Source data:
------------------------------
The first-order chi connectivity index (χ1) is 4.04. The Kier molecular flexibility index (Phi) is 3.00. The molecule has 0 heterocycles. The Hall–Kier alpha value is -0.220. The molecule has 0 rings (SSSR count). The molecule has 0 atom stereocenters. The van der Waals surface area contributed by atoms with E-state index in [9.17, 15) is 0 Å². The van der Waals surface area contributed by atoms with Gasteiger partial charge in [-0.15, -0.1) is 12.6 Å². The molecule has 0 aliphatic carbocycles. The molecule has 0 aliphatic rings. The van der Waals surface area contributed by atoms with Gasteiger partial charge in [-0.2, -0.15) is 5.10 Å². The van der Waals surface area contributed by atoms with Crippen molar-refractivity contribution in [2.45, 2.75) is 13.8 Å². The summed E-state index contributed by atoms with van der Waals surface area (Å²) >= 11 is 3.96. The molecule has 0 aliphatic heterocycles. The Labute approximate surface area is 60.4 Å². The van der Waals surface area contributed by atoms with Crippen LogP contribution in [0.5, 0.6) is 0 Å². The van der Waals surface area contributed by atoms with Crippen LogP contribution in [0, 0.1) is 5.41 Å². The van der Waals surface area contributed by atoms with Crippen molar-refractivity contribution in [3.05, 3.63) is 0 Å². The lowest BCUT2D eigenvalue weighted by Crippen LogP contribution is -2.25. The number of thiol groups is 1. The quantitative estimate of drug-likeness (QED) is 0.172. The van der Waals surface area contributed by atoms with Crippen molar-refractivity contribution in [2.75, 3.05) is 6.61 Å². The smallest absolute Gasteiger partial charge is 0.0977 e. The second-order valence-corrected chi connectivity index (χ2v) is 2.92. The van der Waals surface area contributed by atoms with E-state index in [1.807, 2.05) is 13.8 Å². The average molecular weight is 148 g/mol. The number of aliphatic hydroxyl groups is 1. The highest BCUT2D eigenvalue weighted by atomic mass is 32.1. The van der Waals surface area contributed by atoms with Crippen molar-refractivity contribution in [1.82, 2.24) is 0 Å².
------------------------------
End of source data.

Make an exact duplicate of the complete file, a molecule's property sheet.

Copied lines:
The first-order chi connectivity index (χ1) is 4.04. The Kier molecular flexibility index (Phi) is 3.00. The molecule has 0 heterocycles. The Hall–Kier alpha value is -0.220. The molecule has 0 rings (SSSR count). The molecule has 0 atom stereocenters. The van der Waals surface area contributed by atoms with E-state index in [9.17, 15) is 0 Å². The van der Waals surface area contributed by atoms with Gasteiger partial charge in [-0.15, -0.1) is 12.6 Å². The molecule has 0 aliphatic carbocycles. The molecule has 0 aliphatic rings. The van der Waals surface area contributed by atoms with Gasteiger partial charge in [-0.2, -0.15) is 5.10 Å². The van der Waals surface area contributed by atoms with Crippen molar-refractivity contribution in [2.45, 2.75) is 13.8 Å². The summed E-state index contributed by atoms with van der Waals surface area (Å²) >= 11 is 3.96. The molecule has 0 aliphatic heterocycles. The Labute approximate surface area is 60.4 Å². The van der Waals surface area contributed by atoms with Crippen LogP contribution in [0.5, 0.6) is 0 Å². The van der Waals surface area contributed by atoms with Crippen LogP contribution in [0, 0.1) is 5.41 Å². The van der Waals surface area contributed by atoms with Crippen molar-refractivity contribution in [3.05, 3.63) is 0 Å². The lowest BCUT2D eigenvalue weighted by Crippen LogP contribution is -2.25. The number of thiol groups is 1. The quantitative estimate of drug-likeness (QED) is 0.172. The van der Waals surface area contributed by atoms with Crippen molar-refractivity contribution in [2.75, 3.05) is 6.61 Å². The smallest absolute Gasteiger partial charge is 0.0977 e. The second-order valence-corrected chi connectivity index (χ2v) is 2.92. The van der Waals surface area contributed by atoms with E-state index in [1.807, 2.05) is 13.8 Å². The average molecular weight is 148 g/mol. The number of aliphatic hydroxyl groups is 1. The highest BCUT2D eigenvalue weighted by atomic mass is 32.1. The van der Waals surface area contributed by atoms with Crippen molar-refractivity contribution in [1.82, 2.24) is 0 Å².